A relief map of the career of Robin Williams would probably resemble that of a particularly active volcanic mountain range: a few dizzyingly high peaks such as Dead Poets Society (1989) and Good Will Hunting (1997), as well as the early stand-up work, along with some notable foothills like The Fisher King (1991), Mrs Doubtfire (1993), Insomnia (2002) and One-Hour Photo (2002). But then there are the deep, plunging crevasses of Jack (1996), Patch Adams (1998) and Bicentennial Man (1999).
We all know the charge sheet: schmaltzy, sentimental and infantile, Williams is often portrayed as a byword for the worst excesses of popular American cinema. For those with an unwary eye, his starring role in 1992’s Toys might appear to be another strike against him, but it really represents a complex and ambitious effort on the part of Williams, and director Barry Levinson, to muster an intellectual defence of the very schmaltz, sentimentality and infantilism for which Williams is so often attacked.
In Toys, Williams plays Leslie Zevo, the only son of a famous toy manufacturer who dies at the start of the film, leaving the company to his militaristic brother, General Leland Zevo (Michael Gambon). Although the Zevo toy company has always manufactured peaceful, old-fashioned toys, Leland quickly steers the company towards the production of ever more violent action figures and video games. Ultimately, he plans to develop miniaturised remote-control weapons systems, designed to be piloted by legions of war-weaned children, in order to revolutionise modern warfare.
The climax of the film plays out as a battle between haphazard childish imagination and efficient adult violence, and it’s no surprise where its heart lies. Yet, if the premise seemed slightly shop-worn at the time, and the optimism at odds with the frequent darkness of much of the story, elements of Toys have also proven worryingly prescient. Videos released by Wikileaks have recently shown us American soldiers treating combat engagements like videogames, laughing and joking over ‘those dead bastards’, during a 2007 helicopter assault on targets in Baghdad, and the increasing use of Predator drones instead of manned military aircraft further echoes the film’s view of the depersonalisation of contemporary warfare.
That being said, prescience isn’t a guarantor of quality, and there are elements of Toys which are decidedly weak. Peter Gabriel’s contributions to the soundtrack are overused and frankly intrusive, and large portions of film are given over to Robin Williams’ frenetic comic riffs. When Williams performs on stage, the sheer energy and constant invention is overwhelming and exciting – on film, however, it’s too contained and choppy, more like watching a blooper reel than a movie. However, not all of these scenes are weak, or pointless. Released, in between The Fisher King and Mrs Doubtfire, Toys negotiates the ideological space between the raw emotional anguish of the first film and the sugar-coated, but equally desperate emotional anguish of the second. And as in both of these films, Williams is at his best in Toys when his manic posturing and rapid-fire japes conceal something else – in this case a son’s worries for the legacy of his beloved father. Thus, in certain moments, as when Leslie walks out of a meeting with his uncle during which he has made a nuisance of himself, then smirks and murmurs, ‘I’ve been a baaaaad boy,’ Toys lets us know that it’s in on the joke. As Leslie’s sister, Anastasia (Joan Cusack) points out, although her brother may seem silly, he conceals strength and seriousness of purpose.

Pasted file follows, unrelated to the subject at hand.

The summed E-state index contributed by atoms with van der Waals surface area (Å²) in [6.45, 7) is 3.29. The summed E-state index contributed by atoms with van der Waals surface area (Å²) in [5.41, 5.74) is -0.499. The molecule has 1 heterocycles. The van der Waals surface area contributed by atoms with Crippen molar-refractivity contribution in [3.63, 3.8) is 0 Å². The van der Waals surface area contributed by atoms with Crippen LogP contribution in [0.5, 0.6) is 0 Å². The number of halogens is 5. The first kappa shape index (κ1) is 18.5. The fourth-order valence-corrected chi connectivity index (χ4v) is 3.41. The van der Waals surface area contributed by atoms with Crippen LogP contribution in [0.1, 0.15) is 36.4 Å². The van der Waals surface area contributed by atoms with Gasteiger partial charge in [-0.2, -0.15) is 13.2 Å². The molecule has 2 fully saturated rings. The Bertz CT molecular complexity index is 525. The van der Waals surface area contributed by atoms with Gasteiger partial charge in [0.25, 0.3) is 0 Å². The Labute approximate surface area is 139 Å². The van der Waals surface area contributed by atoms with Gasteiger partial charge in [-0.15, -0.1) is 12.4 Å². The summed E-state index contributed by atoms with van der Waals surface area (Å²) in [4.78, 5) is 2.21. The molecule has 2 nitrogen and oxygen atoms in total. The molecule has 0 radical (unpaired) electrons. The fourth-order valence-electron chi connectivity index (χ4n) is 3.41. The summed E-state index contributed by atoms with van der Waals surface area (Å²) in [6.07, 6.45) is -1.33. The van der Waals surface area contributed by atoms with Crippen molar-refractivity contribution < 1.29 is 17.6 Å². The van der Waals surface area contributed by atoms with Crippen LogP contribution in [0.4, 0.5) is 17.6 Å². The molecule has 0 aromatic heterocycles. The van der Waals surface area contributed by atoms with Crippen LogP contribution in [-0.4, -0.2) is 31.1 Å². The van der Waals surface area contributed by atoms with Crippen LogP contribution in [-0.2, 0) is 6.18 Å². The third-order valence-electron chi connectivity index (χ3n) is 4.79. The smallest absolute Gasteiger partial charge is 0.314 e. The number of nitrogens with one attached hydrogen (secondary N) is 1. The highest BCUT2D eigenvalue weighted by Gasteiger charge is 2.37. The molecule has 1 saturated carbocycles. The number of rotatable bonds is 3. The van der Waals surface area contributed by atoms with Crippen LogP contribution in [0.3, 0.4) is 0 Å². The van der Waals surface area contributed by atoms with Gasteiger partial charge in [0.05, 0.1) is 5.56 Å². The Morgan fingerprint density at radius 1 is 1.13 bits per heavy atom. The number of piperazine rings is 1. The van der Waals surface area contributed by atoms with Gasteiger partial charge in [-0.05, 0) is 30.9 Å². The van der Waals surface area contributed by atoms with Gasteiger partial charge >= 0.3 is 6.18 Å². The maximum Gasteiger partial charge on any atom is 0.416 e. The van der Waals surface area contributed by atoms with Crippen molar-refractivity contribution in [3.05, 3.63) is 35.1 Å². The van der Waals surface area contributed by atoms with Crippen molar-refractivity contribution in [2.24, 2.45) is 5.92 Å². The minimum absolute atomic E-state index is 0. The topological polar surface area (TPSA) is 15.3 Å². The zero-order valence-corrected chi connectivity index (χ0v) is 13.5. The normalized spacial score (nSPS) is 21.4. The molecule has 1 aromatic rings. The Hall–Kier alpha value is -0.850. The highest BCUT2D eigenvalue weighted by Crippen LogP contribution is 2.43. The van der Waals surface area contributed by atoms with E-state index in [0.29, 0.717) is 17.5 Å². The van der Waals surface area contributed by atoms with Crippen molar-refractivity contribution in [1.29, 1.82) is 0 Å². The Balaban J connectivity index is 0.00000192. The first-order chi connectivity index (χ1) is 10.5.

Nor should we overlook the strength of Toys as a powerfully visual piece of cinema. Oscar nominated for art direction and costume design, Toys is among the most visually inventive films of the 90s. The bright, primary coloured sets and surreal, empty landscapes dominated by iconic, impossible buildings, are like something from a Michel Gondry film. Mirroring the emotional constitution of the film’s characters, the buildings here are made up of rooms within rooms, and characters who live in dioramas. The Zevo family home unfolds from a cube, in the manner of a pop-up book; Anastacia sleeps inside an enormous, hollowed out swan; and the factory floor, far from the Fordist assembly-line model, is filled with dancing workers and dominated by gigantic doll-heads haphazardly spewing forth toy parts.
Whether you think it adds up to a coherent visual expression of an idea, the mise en scene in Toys is undeniably impressive. And even if it doesn’t make much sense, that may just be the point of the film: in both its story and its visual style, a celebration of the quirky, the imaginative and the innocent.